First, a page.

We’ve been keeping our eye on a house that’s been on the market for over a year now. We haven’t viewed it yet because we were waiting until we had finance secured. We can’t afford to offer the asking price, the max we can afford is about 15 grand less, but we’ve seen on the property prices register that this is roughly what other houses on the road have been selling for, and this one is in quite bad condition.
My husband rang the estate agent last week to book a viewing and he said that there is an offer on the house for €1000 more than the asking price. He couldn’t give us a viewing that suited us that week so my husband rang him back today to book a viewing this week and he mentioned the offer again.
We think it’s a bit odd that it’s been sitting there for over a year and that someone has suddenly come in and offered over the asking price. We also think it’s a bit odd that the seller hasn’t bitten their hand off and accepted the offer. But we are completely new to this and don’t really know what’s normal or if there are any circumstances in which this could occur.
We’ve booked the viewing anyway but we’re not sure whether to bother going.
I generally trust my intuition on matters like this,go along and have a look and let the E/A do all the talking and if at the end of viewing that feeling persists then strike a mark through it and move on,tell the E/A if the bidder?pulls out then you would be in a position to offer 15k less than asking but that would be it,balls in his court.
independent.ie/business/iris … 32412.html
It’s incorrect paperwork and not inventing phantom bids that excludes people from becoming property agents. Officious and selfserving, that’s regulating standards and practices Irish style!
Go, you might be put off by what you see and then you aren’t left wondering about the phantom offer.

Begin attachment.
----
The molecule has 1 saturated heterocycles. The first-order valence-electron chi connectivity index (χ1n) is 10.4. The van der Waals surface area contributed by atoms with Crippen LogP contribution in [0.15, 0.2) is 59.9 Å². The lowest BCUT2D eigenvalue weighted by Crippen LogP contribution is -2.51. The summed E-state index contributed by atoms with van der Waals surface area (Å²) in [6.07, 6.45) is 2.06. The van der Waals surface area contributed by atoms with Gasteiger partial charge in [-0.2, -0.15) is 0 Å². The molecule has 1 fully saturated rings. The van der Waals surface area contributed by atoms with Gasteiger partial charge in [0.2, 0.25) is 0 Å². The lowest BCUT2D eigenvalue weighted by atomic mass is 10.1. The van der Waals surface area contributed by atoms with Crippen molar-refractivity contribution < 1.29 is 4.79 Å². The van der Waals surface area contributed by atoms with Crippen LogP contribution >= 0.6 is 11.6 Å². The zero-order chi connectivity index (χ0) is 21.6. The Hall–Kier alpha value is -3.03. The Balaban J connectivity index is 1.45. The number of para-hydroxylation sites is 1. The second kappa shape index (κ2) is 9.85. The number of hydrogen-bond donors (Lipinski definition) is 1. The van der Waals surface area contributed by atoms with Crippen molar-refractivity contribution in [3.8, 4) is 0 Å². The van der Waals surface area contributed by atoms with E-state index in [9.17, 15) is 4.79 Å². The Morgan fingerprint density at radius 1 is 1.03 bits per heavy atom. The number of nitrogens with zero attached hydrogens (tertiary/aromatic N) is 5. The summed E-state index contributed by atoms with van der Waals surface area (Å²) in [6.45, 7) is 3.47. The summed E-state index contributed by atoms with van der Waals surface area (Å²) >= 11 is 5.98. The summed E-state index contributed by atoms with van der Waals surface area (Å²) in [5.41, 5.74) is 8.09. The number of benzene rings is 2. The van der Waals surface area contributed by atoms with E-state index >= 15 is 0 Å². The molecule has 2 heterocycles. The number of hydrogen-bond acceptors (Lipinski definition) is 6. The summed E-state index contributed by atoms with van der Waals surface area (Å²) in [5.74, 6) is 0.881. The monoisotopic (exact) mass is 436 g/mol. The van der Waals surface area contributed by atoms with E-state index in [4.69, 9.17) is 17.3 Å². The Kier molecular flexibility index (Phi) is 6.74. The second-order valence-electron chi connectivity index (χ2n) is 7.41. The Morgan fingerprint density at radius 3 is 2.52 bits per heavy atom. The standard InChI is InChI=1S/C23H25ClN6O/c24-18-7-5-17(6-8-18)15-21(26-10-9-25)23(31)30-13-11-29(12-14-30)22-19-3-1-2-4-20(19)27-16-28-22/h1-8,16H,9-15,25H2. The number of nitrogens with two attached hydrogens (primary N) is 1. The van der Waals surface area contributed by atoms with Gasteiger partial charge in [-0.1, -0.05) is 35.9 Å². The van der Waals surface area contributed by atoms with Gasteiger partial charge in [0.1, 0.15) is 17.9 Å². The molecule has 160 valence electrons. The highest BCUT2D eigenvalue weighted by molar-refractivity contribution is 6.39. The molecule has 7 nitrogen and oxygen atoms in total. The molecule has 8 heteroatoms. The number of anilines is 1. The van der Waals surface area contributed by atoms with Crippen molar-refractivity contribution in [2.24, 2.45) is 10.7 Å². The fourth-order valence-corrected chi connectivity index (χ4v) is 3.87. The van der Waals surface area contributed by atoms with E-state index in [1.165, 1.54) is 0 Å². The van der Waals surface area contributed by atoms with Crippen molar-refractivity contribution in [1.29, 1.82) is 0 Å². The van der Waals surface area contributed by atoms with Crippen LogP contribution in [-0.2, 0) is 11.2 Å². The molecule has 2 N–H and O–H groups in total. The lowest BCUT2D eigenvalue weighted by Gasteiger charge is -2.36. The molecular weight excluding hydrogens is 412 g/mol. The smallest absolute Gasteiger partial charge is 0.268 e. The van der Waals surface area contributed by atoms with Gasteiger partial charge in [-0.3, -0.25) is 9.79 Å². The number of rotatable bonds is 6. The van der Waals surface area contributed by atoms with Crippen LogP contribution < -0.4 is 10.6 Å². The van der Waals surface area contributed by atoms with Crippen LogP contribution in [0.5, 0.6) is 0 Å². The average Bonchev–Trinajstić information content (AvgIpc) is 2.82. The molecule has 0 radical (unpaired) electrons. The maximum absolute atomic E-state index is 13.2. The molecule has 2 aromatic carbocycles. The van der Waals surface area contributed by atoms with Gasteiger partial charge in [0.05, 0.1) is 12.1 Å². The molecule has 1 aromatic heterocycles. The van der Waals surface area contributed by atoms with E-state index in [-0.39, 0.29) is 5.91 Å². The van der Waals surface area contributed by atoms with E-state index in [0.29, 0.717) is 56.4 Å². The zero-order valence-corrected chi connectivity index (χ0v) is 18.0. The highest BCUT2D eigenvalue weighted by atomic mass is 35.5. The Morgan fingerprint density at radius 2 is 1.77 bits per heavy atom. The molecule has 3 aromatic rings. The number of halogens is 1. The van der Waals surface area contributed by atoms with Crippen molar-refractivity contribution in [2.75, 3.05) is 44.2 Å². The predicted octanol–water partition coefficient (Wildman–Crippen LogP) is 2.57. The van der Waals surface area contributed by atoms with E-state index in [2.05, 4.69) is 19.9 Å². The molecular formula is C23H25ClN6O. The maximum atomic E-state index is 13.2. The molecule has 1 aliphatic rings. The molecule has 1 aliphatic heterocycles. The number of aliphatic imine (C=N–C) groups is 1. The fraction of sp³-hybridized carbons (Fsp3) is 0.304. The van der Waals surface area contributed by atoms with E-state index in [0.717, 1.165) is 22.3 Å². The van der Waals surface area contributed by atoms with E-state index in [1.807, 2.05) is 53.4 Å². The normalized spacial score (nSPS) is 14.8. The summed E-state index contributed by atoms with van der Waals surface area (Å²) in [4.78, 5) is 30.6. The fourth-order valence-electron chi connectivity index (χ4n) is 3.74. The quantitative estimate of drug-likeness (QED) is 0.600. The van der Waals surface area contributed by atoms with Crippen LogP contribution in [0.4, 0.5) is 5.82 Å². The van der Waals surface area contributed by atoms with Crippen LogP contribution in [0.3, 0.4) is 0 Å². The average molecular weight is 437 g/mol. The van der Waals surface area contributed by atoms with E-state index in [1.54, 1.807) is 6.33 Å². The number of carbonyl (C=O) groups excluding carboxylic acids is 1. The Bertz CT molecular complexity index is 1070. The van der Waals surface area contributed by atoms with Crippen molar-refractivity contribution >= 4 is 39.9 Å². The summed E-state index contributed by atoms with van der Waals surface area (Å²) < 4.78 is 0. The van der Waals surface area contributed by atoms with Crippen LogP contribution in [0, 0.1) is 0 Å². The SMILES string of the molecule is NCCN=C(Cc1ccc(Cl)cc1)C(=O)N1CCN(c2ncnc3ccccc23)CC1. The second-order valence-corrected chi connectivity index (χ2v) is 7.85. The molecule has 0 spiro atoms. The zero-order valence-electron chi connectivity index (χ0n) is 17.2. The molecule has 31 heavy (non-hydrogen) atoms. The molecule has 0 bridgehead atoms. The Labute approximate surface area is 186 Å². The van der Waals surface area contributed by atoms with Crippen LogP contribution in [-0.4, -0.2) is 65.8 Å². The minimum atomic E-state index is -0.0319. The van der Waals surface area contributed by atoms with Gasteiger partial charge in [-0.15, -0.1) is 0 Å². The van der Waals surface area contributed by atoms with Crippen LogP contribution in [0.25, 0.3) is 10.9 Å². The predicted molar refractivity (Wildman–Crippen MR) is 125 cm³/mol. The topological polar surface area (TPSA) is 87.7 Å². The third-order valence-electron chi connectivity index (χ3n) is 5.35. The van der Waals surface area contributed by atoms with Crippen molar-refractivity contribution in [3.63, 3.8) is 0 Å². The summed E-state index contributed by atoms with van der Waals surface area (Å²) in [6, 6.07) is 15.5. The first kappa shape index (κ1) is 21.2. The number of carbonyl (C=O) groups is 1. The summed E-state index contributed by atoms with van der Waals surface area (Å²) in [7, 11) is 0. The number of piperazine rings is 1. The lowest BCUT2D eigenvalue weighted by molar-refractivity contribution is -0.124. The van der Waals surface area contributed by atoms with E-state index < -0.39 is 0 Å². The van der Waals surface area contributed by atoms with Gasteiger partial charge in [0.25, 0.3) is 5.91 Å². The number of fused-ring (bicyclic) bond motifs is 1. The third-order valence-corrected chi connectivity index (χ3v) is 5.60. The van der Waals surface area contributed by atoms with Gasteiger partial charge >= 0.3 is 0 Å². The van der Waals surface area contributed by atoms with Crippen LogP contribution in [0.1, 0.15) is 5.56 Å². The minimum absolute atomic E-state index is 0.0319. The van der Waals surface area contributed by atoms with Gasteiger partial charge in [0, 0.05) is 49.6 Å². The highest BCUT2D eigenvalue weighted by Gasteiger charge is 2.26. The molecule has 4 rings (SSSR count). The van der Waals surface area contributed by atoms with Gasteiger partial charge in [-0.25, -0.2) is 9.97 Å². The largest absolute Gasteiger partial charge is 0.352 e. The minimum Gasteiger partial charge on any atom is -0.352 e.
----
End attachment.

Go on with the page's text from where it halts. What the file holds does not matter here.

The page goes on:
If you still want it, make the best offer you are willing to make for it and tell the EA it’s a final and best offer - then walk away. You might have to deal with this EA on another house - if he knows your final and best offer is exactly that then he might not try to bullshit you next time.
There are always other houses, viewing one and not liking it after the viewing makes you realise better what you want in a house.
Too little info to make a call on this.
OP, is the house occupied?
Have you or your husband talked to the neighbors? A wealth of information can be gained from talking to neighbors, especially if the house is owner occupied.
The biggest investment in Your life (proberly) is going to require a little homework.
Also, Depending on area, there are more price falls on the way IMO and in the opinion of a lot of other pinsters, so keep that in mind too.
Thanks everyone. Think we will go and have a look and tell the estate agent that if it falls through we’re prepared to offer 15k less.
Will also try to get some info about the house, I don’t think there is anyone living in it at the moment. I walked past it in the summer and they were getting rid of all the furniture, it was all very old fashioned. I think the house belonged to an older person, but I don’t think it’s an executors sale.
My mother in law works with someone who lives across the road so I’ll try and get some more info.
If it’s a real offer then I just can’t understand why it hasn’t gone sale agreed. Surely after more than a year on the market they’d be anxious to complete the sale and they must be delighted with an offer over the asking price.